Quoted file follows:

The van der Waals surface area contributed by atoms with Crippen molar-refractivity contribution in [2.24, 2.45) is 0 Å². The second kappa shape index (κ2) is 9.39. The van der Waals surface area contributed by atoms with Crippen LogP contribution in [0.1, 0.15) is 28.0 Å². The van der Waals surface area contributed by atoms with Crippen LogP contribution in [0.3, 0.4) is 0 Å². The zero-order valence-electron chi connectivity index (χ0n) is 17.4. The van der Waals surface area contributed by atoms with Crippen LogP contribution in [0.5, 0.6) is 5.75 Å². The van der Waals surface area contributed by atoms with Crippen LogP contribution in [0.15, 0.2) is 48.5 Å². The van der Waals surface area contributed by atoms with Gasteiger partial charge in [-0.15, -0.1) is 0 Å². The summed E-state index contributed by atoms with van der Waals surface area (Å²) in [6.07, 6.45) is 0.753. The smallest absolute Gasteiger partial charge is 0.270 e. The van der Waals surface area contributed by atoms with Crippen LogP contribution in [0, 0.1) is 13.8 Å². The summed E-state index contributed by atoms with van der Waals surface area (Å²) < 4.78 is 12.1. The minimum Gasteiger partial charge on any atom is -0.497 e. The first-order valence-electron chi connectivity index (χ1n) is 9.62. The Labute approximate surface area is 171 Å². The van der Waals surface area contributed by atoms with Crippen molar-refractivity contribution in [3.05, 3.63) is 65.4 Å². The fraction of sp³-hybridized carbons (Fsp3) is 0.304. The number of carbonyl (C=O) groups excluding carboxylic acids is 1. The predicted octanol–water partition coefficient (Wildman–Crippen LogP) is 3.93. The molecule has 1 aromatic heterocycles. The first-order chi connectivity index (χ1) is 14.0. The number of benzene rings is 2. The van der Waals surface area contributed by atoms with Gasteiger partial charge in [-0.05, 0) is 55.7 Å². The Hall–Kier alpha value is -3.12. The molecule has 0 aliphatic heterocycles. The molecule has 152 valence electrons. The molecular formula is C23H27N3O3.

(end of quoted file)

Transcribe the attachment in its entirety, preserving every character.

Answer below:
The van der Waals surface area contributed by atoms with Crippen molar-refractivity contribution in [2.24, 2.45) is 0 Å². The second kappa shape index (κ2) is 9.39. The van der Waals surface area contributed by atoms with Crippen LogP contribution in [0.1, 0.15) is 28.0 Å². The van der Waals surface area contributed by atoms with Crippen LogP contribution in [0.3, 0.4) is 0 Å². The zero-order valence-electron chi connectivity index (χ0n) is 17.4. The van der Waals surface area contributed by atoms with Crippen LogP contribution in [0.5, 0.6) is 5.75 Å². The van der Waals surface area contributed by atoms with Crippen LogP contribution in [0.15, 0.2) is 48.5 Å². The van der Waals surface area contributed by atoms with Gasteiger partial charge in [-0.15, -0.1) is 0 Å². The summed E-state index contributed by atoms with van der Waals surface area (Å²) in [6.07, 6.45) is 0.753. The smallest absolute Gasteiger partial charge is 0.270 e. The van der Waals surface area contributed by atoms with Crippen LogP contribution in [0, 0.1) is 13.8 Å². The summed E-state index contributed by atoms with van der Waals surface area (Å²) < 4.78 is 12.1. The minimum Gasteiger partial charge on any atom is -0.497 e. The first-order valence-electron chi connectivity index (χ1n) is 9.62. The Labute approximate surface area is 171 Å². The van der Waals surface area contributed by atoms with Crippen molar-refractivity contribution in [3.05, 3.63) is 65.4 Å². The fraction of sp³-hybridized carbons (Fsp3) is 0.304. The number of carbonyl (C=O) groups excluding carboxylic acids is 1. The predicted octanol–water partition coefficient (Wildman–Crippen LogP) is 3.93. The molecule has 1 aromatic heterocycles. The first-order chi connectivity index (χ1) is 14.0. The number of benzene rings is 2. The van der Waals surface area contributed by atoms with Gasteiger partial charge in [-0.05, 0) is 55.7 Å². The Hall–Kier alpha value is -3.12. The molecule has 0 aliphatic heterocycles. The molecule has 152 valence electrons. The molecular formula is C23H27N3O3.